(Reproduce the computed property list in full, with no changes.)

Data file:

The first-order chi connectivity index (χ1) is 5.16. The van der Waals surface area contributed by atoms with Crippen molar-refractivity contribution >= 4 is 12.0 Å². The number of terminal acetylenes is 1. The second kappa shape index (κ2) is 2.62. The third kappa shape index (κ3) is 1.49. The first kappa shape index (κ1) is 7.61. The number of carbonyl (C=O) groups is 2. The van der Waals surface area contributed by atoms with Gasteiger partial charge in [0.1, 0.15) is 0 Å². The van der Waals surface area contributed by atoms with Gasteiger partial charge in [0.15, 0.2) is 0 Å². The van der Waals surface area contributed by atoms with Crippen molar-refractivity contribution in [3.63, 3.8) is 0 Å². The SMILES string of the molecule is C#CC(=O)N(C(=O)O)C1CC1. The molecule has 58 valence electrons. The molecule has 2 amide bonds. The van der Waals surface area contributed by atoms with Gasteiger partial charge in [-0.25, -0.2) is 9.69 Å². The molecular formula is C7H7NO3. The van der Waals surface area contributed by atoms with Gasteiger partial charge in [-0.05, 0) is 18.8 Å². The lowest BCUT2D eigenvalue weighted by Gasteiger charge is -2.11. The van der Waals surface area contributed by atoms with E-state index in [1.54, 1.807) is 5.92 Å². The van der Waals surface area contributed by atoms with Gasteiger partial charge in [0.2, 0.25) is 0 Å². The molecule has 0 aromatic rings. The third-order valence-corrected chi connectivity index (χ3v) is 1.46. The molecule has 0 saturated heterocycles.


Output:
The first-order chi connectivity index (χ1) is 5.16. The van der Waals surface area contributed by atoms with Crippen molar-refractivity contribution >= 4 is 12.0 Å². The number of terminal acetylenes is 1. The second kappa shape index (κ2) is 2.62. The third kappa shape index (κ3) is 1.49. The first kappa shape index (κ1) is 7.61. The number of carbonyl (C=O) groups is 2. The van der Waals surface area contributed by atoms with Gasteiger partial charge in [0.1, 0.15) is 0 Å². The van der Waals surface area contributed by atoms with Gasteiger partial charge in [0.15, 0.2) is 0 Å². The van der Waals surface area contributed by atoms with Crippen molar-refractivity contribution in [3.63, 3.8) is 0 Å². The SMILES string of the molecule is C#CC(=O)N(C(=O)O)C1CC1. The molecule has 58 valence electrons. The molecule has 2 amide bonds. The van der Waals surface area contributed by atoms with Gasteiger partial charge in [-0.25, -0.2) is 9.69 Å². The molecular formula is C7H7NO3. The van der Waals surface area contributed by atoms with Gasteiger partial charge in [-0.05, 0) is 18.8 Å². The lowest BCUT2D eigenvalue weighted by Gasteiger charge is -2.11. The van der Waals surface area contributed by atoms with E-state index in [1.54, 1.807) is 5.92 Å². The van der Waals surface area contributed by atoms with Gasteiger partial charge in [0.2, 0.25) is 0 Å². The molecule has 0 aromatic rings. The third-order valence-corrected chi connectivity index (χ3v) is 1.46. The molecule has 0 saturated heterocycles.